When you moved in, you fell in love with the fun little DIY projects. You refinished your cabinets, and voilà,—an instant makeover.
You even figured out how to build a cool paver patio.
The broken floor tiles in the bathroom? You’ve avoided them for months!
Did you know 1 in 3 older adults fall each year? Could paying attention to those loose floor tiles protect you from falling?
Aside from the way you’ll feel if you or a loved one suffers an injury in your home, broken tiles look ugly.
If you’ve avoided the repair job because you’re not certain how to fix loose floor tiles, we’re here to lend a helping hand.
Ready to get back on an even keel? Read our simple guide to quick floor tile repairs and lower your risk of slip and fall accidents. You’ll enjoy a more attractive floor too!
Gather Your Tools
Since you enjoy DIY projects you may have a few of the tools you’ll need hanging out around your workbench. Here’s your tool list:
- Utility Knife
- Rubber Grout Float
- Grout Sponge
- Microfiber or Soft Cloth
If you’re lucky, the previous owners left a box of leftover tiles. If not, bring the tile with you to your local home improvement store.
You may not find the identical tile, but you should find something close
You’ll also need acrylic floor adhesive and grout.
Why Is This Tile Loose Anyway?
Whether you laid the tile, or the previous owner did the job, when you have loose floor tiles, you always wonder what caused the tile to pop up.
There isn’t one cause but the most common reasons for loose floor tiles are:
- Adhesion Issues
- Substrate Movement
One of the most common causes of loose floor tiles is the incorrect use of adhesive.
Not applying the right amount of adhesive, also called dobbing, creates hollow areas under the tile.
These voids eventually lead to loose tiles.
Sometimes the tile installer (professional or DIYer) doesn’t use the correct adhesive.
Another adhesive problem occurs when the adhesive isn’t mixed correctly.
If the loose tile is part of an outdoor floor, rain and sunshine both put stress on tiles. Weather also affects the glue and the foundation underneath the tile floor.
These aren’t the only reasons tiles loosen up, but they’re a few of the most common. The most common room you’ll find loose tiles is the bathroom.
How to Remove Floor Tiles in the Bathroom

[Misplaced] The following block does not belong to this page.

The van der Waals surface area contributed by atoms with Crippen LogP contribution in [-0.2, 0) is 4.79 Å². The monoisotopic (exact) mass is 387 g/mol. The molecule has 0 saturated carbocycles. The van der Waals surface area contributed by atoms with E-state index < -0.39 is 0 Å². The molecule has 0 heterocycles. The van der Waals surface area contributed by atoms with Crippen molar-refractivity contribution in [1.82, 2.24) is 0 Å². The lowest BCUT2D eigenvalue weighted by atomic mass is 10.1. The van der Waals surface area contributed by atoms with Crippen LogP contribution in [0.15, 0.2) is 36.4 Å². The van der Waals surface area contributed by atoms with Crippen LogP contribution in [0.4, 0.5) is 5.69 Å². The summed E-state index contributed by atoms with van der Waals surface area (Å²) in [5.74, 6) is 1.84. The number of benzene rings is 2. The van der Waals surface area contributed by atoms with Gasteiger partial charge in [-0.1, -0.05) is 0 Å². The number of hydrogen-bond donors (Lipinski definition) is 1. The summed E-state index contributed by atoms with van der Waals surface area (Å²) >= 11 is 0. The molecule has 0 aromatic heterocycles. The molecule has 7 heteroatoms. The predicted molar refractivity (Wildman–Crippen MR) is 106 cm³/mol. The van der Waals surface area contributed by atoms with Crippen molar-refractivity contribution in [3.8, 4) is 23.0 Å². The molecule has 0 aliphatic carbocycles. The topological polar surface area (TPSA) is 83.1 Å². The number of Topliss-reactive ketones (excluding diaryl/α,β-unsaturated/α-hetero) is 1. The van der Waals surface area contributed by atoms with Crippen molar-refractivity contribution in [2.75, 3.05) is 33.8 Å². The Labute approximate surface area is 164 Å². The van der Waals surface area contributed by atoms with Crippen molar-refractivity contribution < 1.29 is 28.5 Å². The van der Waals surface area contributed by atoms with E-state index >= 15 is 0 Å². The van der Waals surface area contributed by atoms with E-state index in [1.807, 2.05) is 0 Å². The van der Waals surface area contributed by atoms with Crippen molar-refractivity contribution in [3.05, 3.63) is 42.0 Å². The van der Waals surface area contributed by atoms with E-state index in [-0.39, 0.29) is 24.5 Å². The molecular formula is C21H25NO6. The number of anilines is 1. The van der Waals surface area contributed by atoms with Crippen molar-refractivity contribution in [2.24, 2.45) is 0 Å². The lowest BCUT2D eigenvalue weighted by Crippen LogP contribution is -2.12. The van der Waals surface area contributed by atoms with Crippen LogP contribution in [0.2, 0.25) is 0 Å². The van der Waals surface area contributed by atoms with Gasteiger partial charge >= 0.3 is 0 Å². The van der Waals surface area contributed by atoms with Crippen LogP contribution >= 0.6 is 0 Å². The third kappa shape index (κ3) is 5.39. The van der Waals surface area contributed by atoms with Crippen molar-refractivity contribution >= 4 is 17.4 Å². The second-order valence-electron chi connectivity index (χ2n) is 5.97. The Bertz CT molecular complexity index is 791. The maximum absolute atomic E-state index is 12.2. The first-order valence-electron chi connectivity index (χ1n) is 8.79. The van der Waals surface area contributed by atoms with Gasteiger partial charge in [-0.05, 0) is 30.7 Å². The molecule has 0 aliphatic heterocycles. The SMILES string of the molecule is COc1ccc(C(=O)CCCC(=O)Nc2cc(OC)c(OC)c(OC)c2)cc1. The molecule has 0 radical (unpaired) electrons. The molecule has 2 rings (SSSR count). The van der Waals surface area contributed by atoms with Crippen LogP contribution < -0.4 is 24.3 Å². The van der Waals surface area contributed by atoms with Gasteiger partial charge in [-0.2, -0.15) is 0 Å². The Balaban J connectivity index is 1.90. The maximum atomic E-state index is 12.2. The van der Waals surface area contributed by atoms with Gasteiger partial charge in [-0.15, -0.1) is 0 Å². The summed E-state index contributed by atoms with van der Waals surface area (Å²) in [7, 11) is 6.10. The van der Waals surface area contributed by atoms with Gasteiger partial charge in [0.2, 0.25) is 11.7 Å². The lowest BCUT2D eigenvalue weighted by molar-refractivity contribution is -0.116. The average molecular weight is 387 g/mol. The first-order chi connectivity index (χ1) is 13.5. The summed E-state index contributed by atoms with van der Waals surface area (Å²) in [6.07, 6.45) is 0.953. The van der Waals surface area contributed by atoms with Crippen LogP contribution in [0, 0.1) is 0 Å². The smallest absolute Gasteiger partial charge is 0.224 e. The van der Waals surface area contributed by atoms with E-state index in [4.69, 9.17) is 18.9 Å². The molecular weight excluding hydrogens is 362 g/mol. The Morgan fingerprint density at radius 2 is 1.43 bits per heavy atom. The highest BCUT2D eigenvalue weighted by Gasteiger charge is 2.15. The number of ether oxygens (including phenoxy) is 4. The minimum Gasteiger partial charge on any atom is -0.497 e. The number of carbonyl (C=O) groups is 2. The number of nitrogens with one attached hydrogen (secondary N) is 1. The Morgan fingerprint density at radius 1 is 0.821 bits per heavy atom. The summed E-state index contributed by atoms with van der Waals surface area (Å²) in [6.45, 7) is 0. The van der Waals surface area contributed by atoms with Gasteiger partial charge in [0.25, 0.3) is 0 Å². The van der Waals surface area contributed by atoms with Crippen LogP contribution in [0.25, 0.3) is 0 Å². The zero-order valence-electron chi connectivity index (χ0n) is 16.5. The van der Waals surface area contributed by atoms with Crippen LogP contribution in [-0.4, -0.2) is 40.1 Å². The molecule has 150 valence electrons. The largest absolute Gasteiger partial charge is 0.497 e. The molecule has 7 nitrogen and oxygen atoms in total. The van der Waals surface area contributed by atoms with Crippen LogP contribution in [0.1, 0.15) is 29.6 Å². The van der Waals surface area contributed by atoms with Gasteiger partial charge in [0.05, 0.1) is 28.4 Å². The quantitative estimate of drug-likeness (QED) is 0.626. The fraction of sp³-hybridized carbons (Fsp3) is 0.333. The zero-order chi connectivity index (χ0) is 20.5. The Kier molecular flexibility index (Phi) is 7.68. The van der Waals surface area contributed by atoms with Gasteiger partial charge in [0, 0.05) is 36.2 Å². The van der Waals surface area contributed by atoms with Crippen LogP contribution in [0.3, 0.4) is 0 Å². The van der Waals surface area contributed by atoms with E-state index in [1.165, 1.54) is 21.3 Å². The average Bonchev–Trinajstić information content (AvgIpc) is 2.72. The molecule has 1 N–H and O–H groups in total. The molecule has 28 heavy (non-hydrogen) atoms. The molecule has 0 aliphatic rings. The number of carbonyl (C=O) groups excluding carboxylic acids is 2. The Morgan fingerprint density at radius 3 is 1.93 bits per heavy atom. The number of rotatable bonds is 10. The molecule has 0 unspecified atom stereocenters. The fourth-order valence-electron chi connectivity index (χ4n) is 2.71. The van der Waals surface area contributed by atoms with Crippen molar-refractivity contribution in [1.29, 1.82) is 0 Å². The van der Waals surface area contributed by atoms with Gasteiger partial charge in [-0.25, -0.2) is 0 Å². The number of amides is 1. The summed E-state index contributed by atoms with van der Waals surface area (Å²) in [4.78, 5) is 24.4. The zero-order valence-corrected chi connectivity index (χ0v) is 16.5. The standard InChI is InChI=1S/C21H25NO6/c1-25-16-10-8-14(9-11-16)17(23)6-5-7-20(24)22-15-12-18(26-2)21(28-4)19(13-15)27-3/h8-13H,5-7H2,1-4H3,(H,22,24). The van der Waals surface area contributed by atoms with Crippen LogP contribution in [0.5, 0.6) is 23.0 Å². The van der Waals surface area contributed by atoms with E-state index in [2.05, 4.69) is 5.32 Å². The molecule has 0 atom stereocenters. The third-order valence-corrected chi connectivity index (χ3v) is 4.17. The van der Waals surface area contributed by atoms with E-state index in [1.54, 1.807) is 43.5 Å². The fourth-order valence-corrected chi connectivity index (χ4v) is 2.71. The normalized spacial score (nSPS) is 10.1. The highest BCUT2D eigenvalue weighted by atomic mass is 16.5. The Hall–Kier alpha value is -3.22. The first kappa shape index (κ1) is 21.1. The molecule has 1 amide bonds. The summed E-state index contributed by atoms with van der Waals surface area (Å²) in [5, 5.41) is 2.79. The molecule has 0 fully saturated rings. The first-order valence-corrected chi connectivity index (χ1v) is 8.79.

Since moisture seepage is one reason tiles loosen, it’s not surprising to find them on the bathroom floor.
The problem with ignoring loose bathroom or shower floor tiles is what happens to the subfloor, or substrate underneath. Unchecked, moisture seeping behind or under any types of bathroom tiles can cause structural damage. You may also end up with mold growing under the shower.
With a bit of patience, you can fix a loose floor tile.
First, remove the grout around the tile. This is where you’ll need the hammer and chisel. You may want hearing protection and safety glasses as well.
We didn’t put it on the tool list, but you can make the job go faster with an oscillating grout tool.
With the old grout removed, you can now remove the tile with your hammer and chisel. After removing the tile, scrape away the old thin-set.
Hint: This is a great time to take the old tile to the tile store and see if you can find a match.
Tips to Make the Job Easier
Grab your level—it’s time to dry-set the new piece of tile. The new tile should sit lower than the others to accommodate for the new layer of thin-set you’ll spread on next.
Measure the thickness of your tile piece. Use a trowel that’s the same size to spread your thin-set. Usually, a ¼ inch trowel works fine.
You’re responsible for mixing the thin-set. You’ll know you’ve mixed the thin-set correctly if the trowel ridges keep their shape.
By the way, thin-set is another name for mortar and you apply it to the floor.
That said, some tile installers also suggest a procedure called back buttering, which means you apply a layer of thin-set to the underside of your tile.
You do this so that the tile sticks better to the old substrate.
Once you set the tile down, firmly press on each side. Make sure your tile is level and your grout joints aren’t crooked.
Don’t let the grout tempt you to apply it before you allow the thin-set to dry. Thin-set needs 2-3 hours of drying time.
You’re also the grout mixer. Funny thing about grout—when mixed correctly, it’s the consistency of peanut butter.
Also, don’t let grout intimidate you, it’s smashable. You spread it onto the center of your tile, and smash it into the grout joints.
Another tip that can make future tile repair jobs easier is to avoid loose tiles in the first place by using a process called shower tile sealing.
Final Floor Tile Repair Steps
Okay, let’s get back to our grout! Remember we gave you the tool list? Grab the rubber grout float, it’s time to scrape grout.
Hold the grout float at a 45-degree angle and start scraping. Make sure you remove all grout. Now, you wait.
Follow the grout manufacturer’s recommendations for how long to wait (usually 15-30 minutes).
You’re waiting for the film that develops on the tile. You get to remove it with the moistened grout sponge.
After another 60 minutes, you can buff the tile with the microfiber cloth.
Now You Know How to Fix Loose Floor Tiles
Congratulations! You’ve added yet another successful project to your DIY portfolio, and you can likely show someone else how to fix loose floor tiles.
Even though we focused on loose bathroom floor tiles, you can use this process for any loose floor tile, in any room of your home.
Did you enjoy reading this post? We sure hope so! If you did, hang out a while longer on the blog and enjoy more articles on tiny home living.